RVMs


Although there was geographic overlap between the RVMs used by the controllers in the LGA, JFK, and Islip areas, the information on each area's RVMs was inconsistent. Bethpage Airport was depicted on the LGA RVM but not on the Islip RVM. FRG was depicted on the Islip, JFK, and LGA RVMs, but the symbology used was different. The N90 ATC standard operating procedures (SOP) manual depicted the RVMs for the Islip, JFK, and LGA areas individually. The LGA section of the SOP showed Bethpage as an airport, but the Islip and JFK sections did not. The data provided in the SOP did not correlate with the actual radar presentation the controllers were using. At the time of the accident, the LGA controller was using RVM number N90-3100C, which was included in an N90 system adaptation on December 20, 2013.

Research revealed that the FAA did not require periodic review and validation of RVMs such as the RVM that depicted Bethpage Airport on the N90 area controller's RVM. The only periodic review requirement for RVMs, as defined in FAA Order 7210.3, "Facility Operation and Administration," was a biennial review of emergency obstruction video maps. The FAA also did not have procedures to ensure that closed airports were removed from RVMs systemwide. Since this accident, the FAA has revised and corrected its internal procedures to ensure all nonoperational airports are removed from RVMs in the United States.

Beech C35 Glide Performance

The Beech C35 Pilot's Operating Handbook (POH), Chapter 3, "Emergency Procedures," includes the following maximum glide configuration procedures in the event of an engine failure:

MAXIMUM GLIDE CONFIGURATION

1. Landing Gear – UP
2. Flaps – UP
3. Cowl Flaps – CLOSED
4. Propeller – LO RPM
5. Airspeed – 105 KTS/121 MPH

Glide distance is about 1.7 nm (2 statute miles) per 1,000 ft of altitude above the terrain.

Recorded radar data revealed that the airplane experienced a sudden decrease in airspeed and a deviation in altitude at 0738:43 as it was on an easterly heading at 6,500 ft. At this point, the airplane was about 7 nm northwest of the approach end of runway 14 at FRG. At 6,500 ft, the lateral glide distance at the maximum glide configuration would have been about 10.8 nm, assuming calm wind conditions. The msl altitude at the accident site was about 125 ft.

The pilot continued on a westerly heading for 2 minutes 18 seconds after the sudden decrease in airspeed, and the airplane lost about 2,000 ft of altitude before he turned the airplane left toward the Bethpage area. At the farthest point from FRG, the airplane was about 8.8 nm at 4,000 ft. At this point, the maximum glide distance was about 6.6 nm, assuming calm wind conditions. Wind conditions at the time were from the northwest about 15 to 20 knots. Once the airplane was on a heading toward FRG, or a southeasterly direction, the prevailing tailwind would have improved glide performance. Several golf courses were located at the pilot's 10- to 12-o'clock positions if he had continued to descend on a westerly heading.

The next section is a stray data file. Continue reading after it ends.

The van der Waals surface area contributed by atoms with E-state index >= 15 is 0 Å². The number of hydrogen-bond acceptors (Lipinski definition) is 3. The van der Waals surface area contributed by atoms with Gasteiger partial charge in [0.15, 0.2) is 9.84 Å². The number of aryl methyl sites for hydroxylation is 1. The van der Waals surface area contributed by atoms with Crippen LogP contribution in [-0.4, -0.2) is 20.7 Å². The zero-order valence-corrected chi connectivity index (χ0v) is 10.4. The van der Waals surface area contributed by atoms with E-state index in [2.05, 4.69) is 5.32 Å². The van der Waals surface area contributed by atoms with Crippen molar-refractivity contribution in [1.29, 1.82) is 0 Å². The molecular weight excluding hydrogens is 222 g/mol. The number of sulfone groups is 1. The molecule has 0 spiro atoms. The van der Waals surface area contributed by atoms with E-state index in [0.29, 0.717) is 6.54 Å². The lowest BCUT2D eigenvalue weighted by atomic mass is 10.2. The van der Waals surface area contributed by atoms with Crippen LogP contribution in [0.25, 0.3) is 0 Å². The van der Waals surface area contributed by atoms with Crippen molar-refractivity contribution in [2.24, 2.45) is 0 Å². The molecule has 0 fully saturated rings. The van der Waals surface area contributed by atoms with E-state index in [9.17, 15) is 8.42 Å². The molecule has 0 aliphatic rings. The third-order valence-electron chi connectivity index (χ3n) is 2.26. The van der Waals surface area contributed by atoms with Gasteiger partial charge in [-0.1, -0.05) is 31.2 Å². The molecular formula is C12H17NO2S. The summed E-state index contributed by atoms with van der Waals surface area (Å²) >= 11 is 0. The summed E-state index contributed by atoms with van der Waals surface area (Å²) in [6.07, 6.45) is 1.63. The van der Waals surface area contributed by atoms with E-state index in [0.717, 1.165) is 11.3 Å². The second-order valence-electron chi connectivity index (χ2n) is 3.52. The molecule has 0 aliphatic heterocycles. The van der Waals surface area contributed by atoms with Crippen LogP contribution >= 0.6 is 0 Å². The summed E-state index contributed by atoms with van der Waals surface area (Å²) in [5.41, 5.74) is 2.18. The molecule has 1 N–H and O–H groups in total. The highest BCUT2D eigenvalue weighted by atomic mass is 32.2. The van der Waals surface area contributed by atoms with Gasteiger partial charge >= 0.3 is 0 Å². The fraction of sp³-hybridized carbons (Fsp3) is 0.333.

History of Flight

Enroute-cruise
Loss of engine power (total) (Defining event)

Emergency descent
Collision with terr/obj (non-CFIT) 

Pilot Information

Certificate: Commercial
Age: 59, Male
Airplane Rating(s): Multi-engine Land; Single-engine Land
Seat Occupied: Left
Other Aircraft Rating(s): None
Restraint Used: 3-point
Instrument Rating(s): Airplane
Second Pilot Present: No
Instructor Rating(s): None
Toxicology Performed: Yes
Medical Certification: Class 2 With Waivers/Limitations
Last FAA Medical Exam: 12/22/2014
Occupational Pilot: Yes
Last Flight Review or Equivalent: 06/18/2015
Flight Time: 3300 hours (Total, all aircraft) 

Aircraft and Owner/Operator Information

Aircraft Manufacturer: BEECH
Registration: N5946C
Model/Series: C35
Aircraft Category: Airplane
Year of Manufacture: 1952
Amateur Built: No
Airworthiness Certificate: Normal
Serial Number: D-3307
Landing Gear Type: Retractable - Tricycle
Seats: 4
Date/Type of Last Inspection: 06/07/2015, Annual
Certified Max Gross Wt.: 2703 lbs
Time Since Last Inspection:
Engines: 1 Reciprocating
Airframe Total Time: 6979 Hours as of last inspection
Engine Manufacturer: CONT MOTOR
ELT: Installed, not activated
Engine Model/Series: IO-470-N
Registered Owner: On file
Rated Power: 260 hp
Operator: On file
Operating Certificate(s) Held: On-demand Air Taxi (135)
Operator Does Business As:
Operator Designator Code: J80A 

Meteorological Information and Flight Plan

Conditions at Accident Site: Visual Conditions
Condition of Light: Day
Observation Facility, Elevation: FRG, 80 ft msl
Observation Time: 0753 EDT
Distance from Accident Site: 4 Nautical Miles
Direction from Accident Site: 110°
Lowest Cloud Condition: Few / 9000 ft agl
Temperature/Dew Point: 25°C / 19°C
Lowest Ceiling: None
Visibility:  10 Miles
Wind Speed/Gusts, Direction: Calm
Visibility (RVR):
Altimeter Setting: 30.12 inches Hg
Visibility (RVV):
Precipitation and Obscuration: No Obscuration; No Precipitation
Departure Point: Westhampton Bch, NY (FOK)
Type of Flight Plan Filed: None
Destination: Morristown, NJ (MMU)
Type of Clearance: VFR Flight Following
Departure Time: 0720 EDT
Type of Airspace: Class B 

Wreckage and Impact Information

Crew Injuries: 1 Fatal
Aircraft Damage: Destroyed
Passenger Injuries: 1 Serious
Aircraft Fire: On-Ground
Ground Injuries: N/A
Aircraft Explosion: None
Total Injuries: 1 Fatal, 1 Serious
Latitude, Longitude:  40.754722, -73.501111